Note: Sagrada Familia receives over three millions visitors a year, so be prepared for big crowds and long queues. The mornings are the busiest so it’s best to arrive in the late afternoon.
If you have a taste for the works of Picasso or enjoy the history of art and culture in Europe, then you’ll have an interesting and eye-opening visit at Museu Picasso. Once you’re finished ogling at the beautiful works of art, don’t forget to walk in the shoes of Pablo Picasso down Reina Cristina and 3 on Mercè, where his family once lived.
The Magic Fountain Show
The Magic Fountain show is out of this world. This is definitely one of the top ten attractions in Barcelona, so do make sure that you see it. Adults and children alike will marvel in admiration at the synchronisation of water, lights and music. The fountain was built in 1929 as one of the main attractions in Barcelona during the World Fair and today, it still manages to draw in the crowds. During winter, the light shows are on a Friday and Saturday only. In summer, you can expect to see the show from Thursday to Sunday.
You cannot go home or move on to another country without witnessing a passion-filled flamenco in Barcelona. Performances usually take place at restaurants or theatres, and tickets are easily available and affordable. If you’re seeking a Spanish evening out, head to the following places for a show:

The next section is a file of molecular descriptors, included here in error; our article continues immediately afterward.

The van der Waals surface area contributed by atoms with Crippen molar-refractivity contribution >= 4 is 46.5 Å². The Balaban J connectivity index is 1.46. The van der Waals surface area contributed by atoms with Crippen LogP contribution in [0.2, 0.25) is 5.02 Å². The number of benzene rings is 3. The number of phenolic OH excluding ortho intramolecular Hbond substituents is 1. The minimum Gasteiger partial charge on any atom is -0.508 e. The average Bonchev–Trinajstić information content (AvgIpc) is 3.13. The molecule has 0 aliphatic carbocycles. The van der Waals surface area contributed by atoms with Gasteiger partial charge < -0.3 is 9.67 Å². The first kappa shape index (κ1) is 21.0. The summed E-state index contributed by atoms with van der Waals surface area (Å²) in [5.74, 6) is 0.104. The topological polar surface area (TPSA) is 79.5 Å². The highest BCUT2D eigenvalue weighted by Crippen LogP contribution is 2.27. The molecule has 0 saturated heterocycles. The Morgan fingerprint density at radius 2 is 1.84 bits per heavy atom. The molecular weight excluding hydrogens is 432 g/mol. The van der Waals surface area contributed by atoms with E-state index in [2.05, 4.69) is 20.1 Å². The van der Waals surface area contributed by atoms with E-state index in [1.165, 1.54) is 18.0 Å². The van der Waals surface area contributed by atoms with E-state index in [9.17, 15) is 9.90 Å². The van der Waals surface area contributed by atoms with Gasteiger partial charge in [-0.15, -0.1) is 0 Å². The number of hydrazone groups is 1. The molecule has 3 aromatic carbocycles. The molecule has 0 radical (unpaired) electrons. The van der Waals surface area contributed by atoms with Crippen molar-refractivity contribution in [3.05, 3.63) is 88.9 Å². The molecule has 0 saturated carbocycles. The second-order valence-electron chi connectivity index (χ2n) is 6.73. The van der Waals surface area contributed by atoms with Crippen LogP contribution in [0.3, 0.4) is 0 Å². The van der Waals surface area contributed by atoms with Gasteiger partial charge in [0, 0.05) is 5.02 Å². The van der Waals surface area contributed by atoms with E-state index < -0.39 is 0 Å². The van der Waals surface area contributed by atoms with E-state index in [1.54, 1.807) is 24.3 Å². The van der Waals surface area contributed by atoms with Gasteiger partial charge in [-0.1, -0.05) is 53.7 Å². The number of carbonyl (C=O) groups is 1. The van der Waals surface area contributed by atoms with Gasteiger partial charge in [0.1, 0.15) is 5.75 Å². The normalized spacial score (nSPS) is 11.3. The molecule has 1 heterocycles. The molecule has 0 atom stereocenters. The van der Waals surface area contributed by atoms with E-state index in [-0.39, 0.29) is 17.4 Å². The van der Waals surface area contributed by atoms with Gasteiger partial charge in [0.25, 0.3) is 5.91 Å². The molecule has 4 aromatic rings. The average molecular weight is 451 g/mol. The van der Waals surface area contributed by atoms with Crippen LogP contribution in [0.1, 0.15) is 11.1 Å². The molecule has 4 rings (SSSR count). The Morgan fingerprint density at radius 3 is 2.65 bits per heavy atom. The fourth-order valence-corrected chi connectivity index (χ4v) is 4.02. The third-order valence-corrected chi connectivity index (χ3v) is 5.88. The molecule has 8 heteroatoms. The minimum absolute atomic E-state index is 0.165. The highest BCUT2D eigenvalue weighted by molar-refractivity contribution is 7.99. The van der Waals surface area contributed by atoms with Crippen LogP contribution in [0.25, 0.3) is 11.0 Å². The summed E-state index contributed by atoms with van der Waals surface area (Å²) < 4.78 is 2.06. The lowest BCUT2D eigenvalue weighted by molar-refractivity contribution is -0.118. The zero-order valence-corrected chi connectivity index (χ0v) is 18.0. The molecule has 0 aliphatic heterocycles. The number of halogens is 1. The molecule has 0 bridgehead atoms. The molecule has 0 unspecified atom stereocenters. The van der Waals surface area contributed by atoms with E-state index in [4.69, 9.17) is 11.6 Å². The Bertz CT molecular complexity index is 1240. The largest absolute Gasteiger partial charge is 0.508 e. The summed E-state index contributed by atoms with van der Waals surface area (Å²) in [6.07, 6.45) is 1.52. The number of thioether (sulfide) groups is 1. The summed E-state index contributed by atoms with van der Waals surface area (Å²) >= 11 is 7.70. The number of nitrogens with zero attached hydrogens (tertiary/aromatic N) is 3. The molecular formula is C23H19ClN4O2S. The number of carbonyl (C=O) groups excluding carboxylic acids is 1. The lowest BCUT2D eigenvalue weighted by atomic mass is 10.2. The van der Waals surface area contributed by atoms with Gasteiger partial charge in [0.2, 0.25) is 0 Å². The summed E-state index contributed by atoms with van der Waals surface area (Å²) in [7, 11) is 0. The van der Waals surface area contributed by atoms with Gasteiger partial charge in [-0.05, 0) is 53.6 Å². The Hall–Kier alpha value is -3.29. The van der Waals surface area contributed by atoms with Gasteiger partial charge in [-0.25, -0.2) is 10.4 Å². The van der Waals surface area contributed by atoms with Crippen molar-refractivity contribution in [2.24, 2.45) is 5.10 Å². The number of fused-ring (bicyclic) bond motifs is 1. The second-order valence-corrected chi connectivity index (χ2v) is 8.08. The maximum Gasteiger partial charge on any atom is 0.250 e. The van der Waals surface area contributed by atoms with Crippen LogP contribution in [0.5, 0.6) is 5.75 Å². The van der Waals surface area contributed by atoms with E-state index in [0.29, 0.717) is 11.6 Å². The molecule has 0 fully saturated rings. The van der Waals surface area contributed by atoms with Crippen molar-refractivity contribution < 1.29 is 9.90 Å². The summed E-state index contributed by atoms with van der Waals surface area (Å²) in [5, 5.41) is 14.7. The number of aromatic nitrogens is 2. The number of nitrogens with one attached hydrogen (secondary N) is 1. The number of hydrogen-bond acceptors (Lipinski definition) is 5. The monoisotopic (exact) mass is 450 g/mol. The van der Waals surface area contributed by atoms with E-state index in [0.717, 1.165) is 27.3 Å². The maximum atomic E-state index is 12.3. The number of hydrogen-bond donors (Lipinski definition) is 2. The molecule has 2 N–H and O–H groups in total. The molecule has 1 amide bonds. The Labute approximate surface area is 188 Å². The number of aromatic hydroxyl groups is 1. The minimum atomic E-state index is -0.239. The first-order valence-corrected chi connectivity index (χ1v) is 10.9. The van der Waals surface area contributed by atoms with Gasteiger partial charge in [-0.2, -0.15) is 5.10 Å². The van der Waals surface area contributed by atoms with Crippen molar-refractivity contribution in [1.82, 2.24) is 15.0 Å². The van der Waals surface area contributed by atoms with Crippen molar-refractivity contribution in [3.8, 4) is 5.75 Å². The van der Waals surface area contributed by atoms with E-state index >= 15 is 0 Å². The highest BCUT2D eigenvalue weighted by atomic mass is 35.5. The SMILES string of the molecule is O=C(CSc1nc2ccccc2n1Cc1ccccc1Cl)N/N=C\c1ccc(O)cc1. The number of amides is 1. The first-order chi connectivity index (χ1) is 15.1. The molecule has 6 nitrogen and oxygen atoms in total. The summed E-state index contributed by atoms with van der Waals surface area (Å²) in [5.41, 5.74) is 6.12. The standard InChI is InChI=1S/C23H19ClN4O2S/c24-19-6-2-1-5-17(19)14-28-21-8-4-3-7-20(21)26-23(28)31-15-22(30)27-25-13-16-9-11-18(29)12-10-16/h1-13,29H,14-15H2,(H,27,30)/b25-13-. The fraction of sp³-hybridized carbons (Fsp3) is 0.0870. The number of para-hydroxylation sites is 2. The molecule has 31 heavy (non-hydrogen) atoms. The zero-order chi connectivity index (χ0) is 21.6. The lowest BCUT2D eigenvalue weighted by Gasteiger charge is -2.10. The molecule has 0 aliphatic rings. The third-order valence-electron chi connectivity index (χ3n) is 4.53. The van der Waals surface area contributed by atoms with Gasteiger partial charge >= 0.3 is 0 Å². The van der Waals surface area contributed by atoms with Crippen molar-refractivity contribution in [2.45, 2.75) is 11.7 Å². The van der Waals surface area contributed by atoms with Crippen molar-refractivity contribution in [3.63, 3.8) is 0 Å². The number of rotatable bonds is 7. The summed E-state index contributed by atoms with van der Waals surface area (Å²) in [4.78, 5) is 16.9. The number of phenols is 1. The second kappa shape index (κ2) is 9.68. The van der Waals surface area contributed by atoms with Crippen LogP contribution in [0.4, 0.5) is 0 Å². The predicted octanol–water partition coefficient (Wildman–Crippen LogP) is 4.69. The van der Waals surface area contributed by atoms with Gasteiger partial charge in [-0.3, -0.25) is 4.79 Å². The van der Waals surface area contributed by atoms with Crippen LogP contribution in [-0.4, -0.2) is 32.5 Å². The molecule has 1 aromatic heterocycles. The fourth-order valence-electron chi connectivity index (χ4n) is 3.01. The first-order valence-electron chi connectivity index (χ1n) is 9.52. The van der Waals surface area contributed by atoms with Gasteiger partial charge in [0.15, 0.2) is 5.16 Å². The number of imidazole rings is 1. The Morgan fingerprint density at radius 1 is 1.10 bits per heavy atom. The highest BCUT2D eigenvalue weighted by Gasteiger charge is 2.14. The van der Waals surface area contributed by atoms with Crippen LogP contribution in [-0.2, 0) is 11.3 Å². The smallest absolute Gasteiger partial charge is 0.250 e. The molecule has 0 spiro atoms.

- Cordobes Tablao Flamenco – Ramblas 35
- Palacio del Flamenco – Carrer de Balmes
- Tablao de Carmen – Avenue Francesc Ferrer
- Restaurante Nervión – Carrer de la Princesa 2
- Pata Negra – Calle Cáceres 32
- Teatro Poliorama – La Rambla 11.
If you’re confident and have a good sense of direction, travelling alone to Spain can be a great adventure, but if it’s your first time travelling overseas or you don’t feel like having the responsibility of keeping a cool head in a foreign country, then it’s probably better to travel in a group with a tour guide. If you live in South Africa, contact C the World to experience a grand tour of Spain.